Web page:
The Great Tower continued to be used as the county gaol. The Sheriff had a building next to it, probably of timber, from 1247. The gaol was moved to Southwark in the early 16th century and in 1544 John Daborne was made Keeper of the castle garden. His family was involved with the castle for the rest of the 16th century. They put the brick windows and the fireplaces in the tower, may have used it as an official residence.
In 1611, the castle estate was granted to Francis Carter and he, or his son, built the house at Castle Arch soon after this.
The tower was unroofed in about 1630, and was used as a cockpit. Parts of the grounds were farmed, and rented out to different people. In 1885, Lord Grantley of Wonersh, who owned a large part of the castle, sold it to Guildford Corporation.
The tower and other walls were restored, and the grounds were opened to the public in 1888 as pleasure gardens. In 2003 - 4 the Great Tower was conserved and the original crenellations and other features were discovered. A roof and floor were re-instated at first floor level, and the ground floor now houses a display about the castle.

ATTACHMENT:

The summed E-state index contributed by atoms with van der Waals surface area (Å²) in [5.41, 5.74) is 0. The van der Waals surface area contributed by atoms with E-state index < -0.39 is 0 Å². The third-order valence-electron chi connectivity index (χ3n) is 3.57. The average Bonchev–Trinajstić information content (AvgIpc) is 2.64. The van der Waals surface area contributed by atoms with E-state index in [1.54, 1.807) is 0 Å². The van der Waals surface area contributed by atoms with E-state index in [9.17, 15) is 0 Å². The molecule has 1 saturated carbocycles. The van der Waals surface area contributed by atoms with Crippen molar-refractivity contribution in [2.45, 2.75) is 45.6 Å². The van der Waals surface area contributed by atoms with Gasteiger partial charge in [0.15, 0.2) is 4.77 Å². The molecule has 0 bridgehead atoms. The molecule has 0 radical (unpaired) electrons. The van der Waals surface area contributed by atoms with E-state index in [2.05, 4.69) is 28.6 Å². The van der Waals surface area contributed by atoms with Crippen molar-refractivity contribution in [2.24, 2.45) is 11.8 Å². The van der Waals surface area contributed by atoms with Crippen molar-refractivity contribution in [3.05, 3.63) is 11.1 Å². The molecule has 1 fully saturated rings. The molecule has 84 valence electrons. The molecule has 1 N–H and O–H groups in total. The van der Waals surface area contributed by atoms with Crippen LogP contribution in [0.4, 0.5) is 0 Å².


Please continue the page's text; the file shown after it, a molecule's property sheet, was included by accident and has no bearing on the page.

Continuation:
Limited disability access due to the steep castle mound and the number of staircases. There is a small gift shop on the ground floor of the castle.
The Great Tower contains a model of the original castle c1300 and interpretation panels tracing the tower's history to the present day.
This April the Surrey Photographic Association returns to Guildford House with its biennial exhibition of photograp… twitter.com/i/web/status/9…4 days ago